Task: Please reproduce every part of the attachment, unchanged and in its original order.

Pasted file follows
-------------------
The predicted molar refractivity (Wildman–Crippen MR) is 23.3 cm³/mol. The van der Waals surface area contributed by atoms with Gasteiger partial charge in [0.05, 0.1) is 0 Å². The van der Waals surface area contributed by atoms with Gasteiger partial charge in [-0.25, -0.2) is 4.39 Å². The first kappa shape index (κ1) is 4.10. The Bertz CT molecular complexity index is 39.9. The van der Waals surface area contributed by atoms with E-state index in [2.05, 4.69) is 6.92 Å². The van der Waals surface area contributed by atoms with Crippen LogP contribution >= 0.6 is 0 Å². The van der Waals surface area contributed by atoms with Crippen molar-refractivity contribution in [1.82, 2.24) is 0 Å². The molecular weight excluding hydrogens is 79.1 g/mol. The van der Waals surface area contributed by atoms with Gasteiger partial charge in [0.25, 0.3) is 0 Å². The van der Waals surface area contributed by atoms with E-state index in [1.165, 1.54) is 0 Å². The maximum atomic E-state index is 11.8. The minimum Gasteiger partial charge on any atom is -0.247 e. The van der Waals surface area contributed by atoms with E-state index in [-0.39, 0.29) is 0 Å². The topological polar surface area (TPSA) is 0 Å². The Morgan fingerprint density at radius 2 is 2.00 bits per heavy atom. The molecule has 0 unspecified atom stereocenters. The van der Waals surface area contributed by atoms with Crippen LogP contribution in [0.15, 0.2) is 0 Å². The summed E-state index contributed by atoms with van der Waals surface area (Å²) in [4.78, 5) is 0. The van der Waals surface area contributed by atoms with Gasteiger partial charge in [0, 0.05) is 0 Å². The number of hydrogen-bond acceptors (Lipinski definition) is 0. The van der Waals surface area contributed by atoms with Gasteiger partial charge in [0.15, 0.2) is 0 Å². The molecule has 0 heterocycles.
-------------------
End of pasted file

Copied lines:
The predicted molar refractivity (Wildman–Crippen MR) is 23.3 cm³/mol. The van der Waals surface area contributed by atoms with Gasteiger partial charge in [0.05, 0.1) is 0 Å². The van der Waals surface area contributed by atoms with Gasteiger partial charge in [-0.25, -0.2) is 4.39 Å². The first kappa shape index (κ1) is 4.10. The Bertz CT molecular complexity index is 39.9. The van der Waals surface area contributed by atoms with E-state index in [2.05, 4.69) is 6.92 Å². The van der Waals surface area contributed by atoms with Crippen LogP contribution >= 0.6 is 0 Å². The van der Waals surface area contributed by atoms with Crippen molar-refractivity contribution in [1.82, 2.24) is 0 Å². The molecular weight excluding hydrogens is 79.1 g/mol. The van der Waals surface area contributed by atoms with Gasteiger partial charge in [0.25, 0.3) is 0 Å². The van der Waals surface area contributed by atoms with E-state index in [1.165, 1.54) is 0 Å². The maximum atomic E-state index is 11.8. The minimum Gasteiger partial charge on any atom is -0.247 e. The van der Waals surface area contributed by atoms with E-state index in [-0.39, 0.29) is 0 Å². The topological polar surface area (TPSA) is 0 Å². The Morgan fingerprint density at radius 2 is 2.00 bits per heavy atom. The molecule has 0 unspecified atom stereocenters. The van der Waals surface area contributed by atoms with Crippen LogP contribution in [0.15, 0.2) is 0 Å². The summed E-state index contributed by atoms with van der Waals surface area (Å²) in [4.78, 5) is 0. The van der Waals surface area contributed by atoms with Gasteiger partial charge in [0, 0.05) is 0 Å². The number of hydrogen-bond acceptors (Lipinski definition) is 0. The van der Waals surface area contributed by atoms with Gasteiger partial charge in [0.15, 0.2) is 0 Å². The molecule has 0 heterocycles.